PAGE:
The student news site of Marquette University

Marquette Wire

The student news site of Marquette University

Marquette Wire

The student news site of Marquette University

Marquette Wire

Gas prices soar in Milwaukee, across country


Milwaukee gasoline prices reached an all-time high last week, with the average price of regular, unleaded gas hitting $4.20 per gallon on March 28, according to the AAA Daily Fuel Gauge Report.

Prices have since slightly decreased, to $4.14 per gallon, but they remain significantly higher than those in the metro areas of Madison, La Crosse, Janesville-Beloit, Green Bay and Eau Claire, which all have average prices of regular gasoline under $4.

AAA Wisconsin Vice President of Public Affairs Pam Moen said the regulatory policy applied to Milwaukee’s gas is a major reason for the higher prices.

“Milwaukee is required to use reformulated blends,” Moen said. “The rest of the state uses conventional gasoline, which is a different formula. Years ago there was an EPA act that required certain areas of the country to use formulas that limit emissions.”

Moen said the quantity of these reformulated blends is what drives up prices in the Milwaukee area.

“What’s happened the past couple of weeks is that the supply for the reformulated gasoline in the Milwaukee area has been a bit tighter due to some shortages in the refineries, which has caused the price to be so much higher,” Moen said.

Marquette adjunct economics professor Heather Kohls agreed that the regulatory impact is a large factor for differences in gas prices in different regions. She also noted that during warmer weather, Milwaukee is required to use a different blend that costs even more.

“Most of the regional disparity in oil prices is government regulation driven,” Kohls said. “In California they have requirements about what gasoline can have in it, so they have special refineries to make their gas. In Illinois they have higher taxes. The EPA has mandated that any month when it gets hot, we have to use this special formulated gas.”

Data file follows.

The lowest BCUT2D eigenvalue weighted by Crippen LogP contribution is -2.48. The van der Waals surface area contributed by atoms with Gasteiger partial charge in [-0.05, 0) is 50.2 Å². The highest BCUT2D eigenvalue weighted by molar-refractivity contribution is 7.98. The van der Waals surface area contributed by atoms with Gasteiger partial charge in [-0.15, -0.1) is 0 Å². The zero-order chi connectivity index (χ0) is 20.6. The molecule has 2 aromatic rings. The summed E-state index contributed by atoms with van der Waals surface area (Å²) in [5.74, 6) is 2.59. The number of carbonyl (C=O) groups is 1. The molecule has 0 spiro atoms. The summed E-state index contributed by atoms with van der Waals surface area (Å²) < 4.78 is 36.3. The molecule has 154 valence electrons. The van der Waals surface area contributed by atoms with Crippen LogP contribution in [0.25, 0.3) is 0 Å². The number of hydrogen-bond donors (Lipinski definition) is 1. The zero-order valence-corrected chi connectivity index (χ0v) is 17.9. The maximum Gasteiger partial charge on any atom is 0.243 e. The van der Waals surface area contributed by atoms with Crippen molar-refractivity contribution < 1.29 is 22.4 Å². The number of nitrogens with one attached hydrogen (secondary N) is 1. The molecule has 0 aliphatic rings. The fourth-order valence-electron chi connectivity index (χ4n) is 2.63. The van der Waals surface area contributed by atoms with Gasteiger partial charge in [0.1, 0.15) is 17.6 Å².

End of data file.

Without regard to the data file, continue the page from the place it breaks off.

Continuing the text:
Pat Garrett, a sophomore in the College of Arts & Sciences who has a car on campus, has noticed the spike in gas prices in Milwaukee. However, it has not hindered his driving tendencies, even when he travels to work in Racine or returns home to Illinois.

“It would probably cost less to take the train (when I go home) or something, but it’s worth (having the car here),” Garrett said. “I usually fill up in Racine because the prices in Milwaukee are higher.”

Garrett said if prices continue to climb, his driving habits still will not be affected – but other spending will.

“It’s going to get to a point where I’m not going to spend money on other things because I need the car,” Garrett said.

According to the AAA Daily Fuel Gauge Report, the national average for regular gas stands at $3.92 per gallon, only $0.189 behind the record national average that occurred in July 2008.

Kohls pointed to two main factors for the high gas prices nationwide.

“First is the U.S. dollar,” Kohls said. “When there is all the uncertainty and debt crisis in Europe, people want to hold dollars, not Euros. The price of the dollar then goes up.”

“The second big unknown is Iran,” she continued. “As a country, (we) don’t buy any oil from Iran, but Europe does. If someone were to declare war on Iran, it would make things even more uncertain. That makes speculators nervous. When people expect prices to go up, they actually do go up.”

Despite Milwaukee’s record highs, prices are even steeper elsewhere. Wailuku, Hawaii has prices hitting $4.78 per gallon, while nearby Chicago tops the U.S. mainland at $4.65 per gallon.

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